Let's Stop Litter

Michigan has long been known for its beautiful beaches and shores. And we have a reputation for keeping our roadsides clean. But litter is an increasing issue. While Adopt-A-Highway and Adopt-A-Beach programs do a wonderful job of cleaning locations a few times a year, people are still thoughtless and careless at other times, leaving cigarette butts, food packing and other items for someone else to pick up.

What makes up Michigan's Litter?
Volunteers from MRP combed through over a ton of roadside litter picked up during a recent Adopt-A-Highway event. The ton of trash came from all corners of Kent County, MI – 46 miles of country roads. It was sorted and weighed. It included:
    > 514.1 pounds of newspapers, magazines, paper,        plastic and fast food wrappers/containers
    > 227.7  pounds of carpet, clothing, furniture and        building materials
    > 204.2 pounds of auto parts
    > 34.8 pounds of beverage containers covered by        the bottle deposit law
    > 29.4 pounds of water, tea and juice containers
    > 23.6 pounds of milk, liquor and wine containers

Of the 507 beverage containers found, 251 – almost half -- were deposit items that had been discarded by drivers. In other words, the 10-cent deposit didn't stop them from littering. Only education will really stop litter.

Our nation’s premier anti-litter organization, Keep America Beautiful, Inc., places similar importance on education as a key factor in reducing litter. Their 2010 Litter Fact Sheet reported on their 2009 National Visible Litter Survey as follows:

Whatís changed in 40 years?
A comparative analysis of the 2009 research with KABís national litter study conducted in 1969 found that successful education, ongoing clean-up efforts, and changes in packaging are having an impact:

  • Visible litter on our nationís roadways has decreased approximately 61% in the past 40 years.
  • Paper, metal, glass, and beverage container litter has decreased by 74.4% since the 1969 national study.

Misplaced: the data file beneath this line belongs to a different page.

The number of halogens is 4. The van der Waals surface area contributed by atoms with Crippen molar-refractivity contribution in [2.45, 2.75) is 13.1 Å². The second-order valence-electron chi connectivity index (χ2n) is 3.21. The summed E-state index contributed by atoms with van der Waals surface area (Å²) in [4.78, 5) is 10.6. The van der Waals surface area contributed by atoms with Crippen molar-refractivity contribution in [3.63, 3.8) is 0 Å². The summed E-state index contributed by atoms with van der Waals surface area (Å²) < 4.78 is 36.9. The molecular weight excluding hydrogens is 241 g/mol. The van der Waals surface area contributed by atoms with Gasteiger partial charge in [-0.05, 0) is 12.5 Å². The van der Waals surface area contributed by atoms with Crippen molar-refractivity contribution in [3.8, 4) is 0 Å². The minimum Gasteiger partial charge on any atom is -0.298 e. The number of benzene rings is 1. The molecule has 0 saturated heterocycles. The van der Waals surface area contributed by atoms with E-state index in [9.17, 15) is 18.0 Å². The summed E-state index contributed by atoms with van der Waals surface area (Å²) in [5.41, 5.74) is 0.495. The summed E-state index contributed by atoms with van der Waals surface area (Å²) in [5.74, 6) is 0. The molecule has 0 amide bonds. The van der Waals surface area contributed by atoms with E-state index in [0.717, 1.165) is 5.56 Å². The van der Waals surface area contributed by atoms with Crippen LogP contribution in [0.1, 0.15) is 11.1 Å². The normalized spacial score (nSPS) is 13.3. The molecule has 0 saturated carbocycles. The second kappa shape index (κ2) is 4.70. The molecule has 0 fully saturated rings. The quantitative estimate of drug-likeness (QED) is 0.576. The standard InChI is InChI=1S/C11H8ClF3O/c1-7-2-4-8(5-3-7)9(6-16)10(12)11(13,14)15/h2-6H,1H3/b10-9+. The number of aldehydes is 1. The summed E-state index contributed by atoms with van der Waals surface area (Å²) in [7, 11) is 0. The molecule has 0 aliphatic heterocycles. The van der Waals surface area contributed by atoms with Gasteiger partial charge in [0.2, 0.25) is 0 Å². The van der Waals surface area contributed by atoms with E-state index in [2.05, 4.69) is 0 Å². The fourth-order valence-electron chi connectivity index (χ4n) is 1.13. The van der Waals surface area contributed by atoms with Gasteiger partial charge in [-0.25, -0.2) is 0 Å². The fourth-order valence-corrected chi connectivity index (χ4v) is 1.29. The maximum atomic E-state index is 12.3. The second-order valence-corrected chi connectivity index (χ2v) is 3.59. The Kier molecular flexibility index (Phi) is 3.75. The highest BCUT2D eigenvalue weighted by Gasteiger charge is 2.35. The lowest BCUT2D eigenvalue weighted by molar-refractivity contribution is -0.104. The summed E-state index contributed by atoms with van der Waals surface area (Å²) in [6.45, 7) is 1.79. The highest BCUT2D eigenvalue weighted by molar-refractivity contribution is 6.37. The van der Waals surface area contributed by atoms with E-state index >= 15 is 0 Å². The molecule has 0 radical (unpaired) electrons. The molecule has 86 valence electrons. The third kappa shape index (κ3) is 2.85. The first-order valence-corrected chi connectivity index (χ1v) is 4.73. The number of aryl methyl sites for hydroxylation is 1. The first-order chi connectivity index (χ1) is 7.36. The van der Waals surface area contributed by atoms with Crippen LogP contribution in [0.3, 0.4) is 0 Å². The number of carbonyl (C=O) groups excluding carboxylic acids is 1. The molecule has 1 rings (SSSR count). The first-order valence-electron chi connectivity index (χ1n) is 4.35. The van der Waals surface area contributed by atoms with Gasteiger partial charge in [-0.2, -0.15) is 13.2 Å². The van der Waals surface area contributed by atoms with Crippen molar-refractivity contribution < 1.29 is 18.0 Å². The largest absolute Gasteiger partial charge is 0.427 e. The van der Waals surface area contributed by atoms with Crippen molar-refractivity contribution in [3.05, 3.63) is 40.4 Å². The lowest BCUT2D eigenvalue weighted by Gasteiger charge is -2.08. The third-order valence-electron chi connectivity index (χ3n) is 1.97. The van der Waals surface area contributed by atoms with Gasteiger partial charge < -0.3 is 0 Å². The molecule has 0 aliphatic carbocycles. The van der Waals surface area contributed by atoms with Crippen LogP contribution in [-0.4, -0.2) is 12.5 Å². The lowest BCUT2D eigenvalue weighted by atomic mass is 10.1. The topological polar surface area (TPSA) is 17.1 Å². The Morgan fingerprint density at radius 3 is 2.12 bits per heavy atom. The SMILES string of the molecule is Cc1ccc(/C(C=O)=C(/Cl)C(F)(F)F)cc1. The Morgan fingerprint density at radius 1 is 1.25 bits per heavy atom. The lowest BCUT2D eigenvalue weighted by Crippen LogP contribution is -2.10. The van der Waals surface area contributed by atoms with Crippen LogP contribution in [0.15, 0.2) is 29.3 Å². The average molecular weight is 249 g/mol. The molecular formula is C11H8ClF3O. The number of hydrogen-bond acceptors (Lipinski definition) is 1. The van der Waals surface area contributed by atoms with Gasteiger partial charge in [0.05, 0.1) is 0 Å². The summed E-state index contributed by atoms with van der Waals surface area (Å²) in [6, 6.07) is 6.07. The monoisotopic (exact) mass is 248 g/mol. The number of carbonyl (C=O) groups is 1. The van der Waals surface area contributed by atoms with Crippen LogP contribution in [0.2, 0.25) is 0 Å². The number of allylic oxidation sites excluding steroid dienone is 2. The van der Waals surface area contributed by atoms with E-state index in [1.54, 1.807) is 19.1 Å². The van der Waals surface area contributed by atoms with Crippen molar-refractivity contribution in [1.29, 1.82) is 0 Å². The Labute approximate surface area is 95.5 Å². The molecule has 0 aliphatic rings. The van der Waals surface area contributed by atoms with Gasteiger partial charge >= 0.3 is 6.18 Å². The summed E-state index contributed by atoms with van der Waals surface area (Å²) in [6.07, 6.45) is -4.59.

So what are the best and most cost effective ways to address litter reduction?

Although bottle bills have proven effective at recovering beverage containers, reducing litter is better left to more comprehensive programs

Where comprehensive litter programs operate more than five years, the roads are 40 percent cleaner than in deposit states.

Comprehensive litter control programs work

  • A statewide initiative, “Don’t Mess with Texas,” reduced total litter 67 percent after
    six years.
  • Comprehensive litter control programs succeed because they address the behavioral component of the litter issue through education and deterrence. Community involvement and clean-up programs, along with stiff fines for littering and dumping are key to the success of these programs.
  • After just two years, the roadsides in states with comprehensive litter control programs are 15 percent cleaner than roadsides in deposit states. Where comprehensive litter programs operate more than five years, the roads are 40 percent cleaner than in deposit states. The reason? Deposits ignore 90 percent of the problem.

What is particularly impressive is how much more cost effective comprehensive litter abatement programs are than mere reliance on a deposit scheme.

Source: Gershman, Brickner & Bratton, Inc., 2004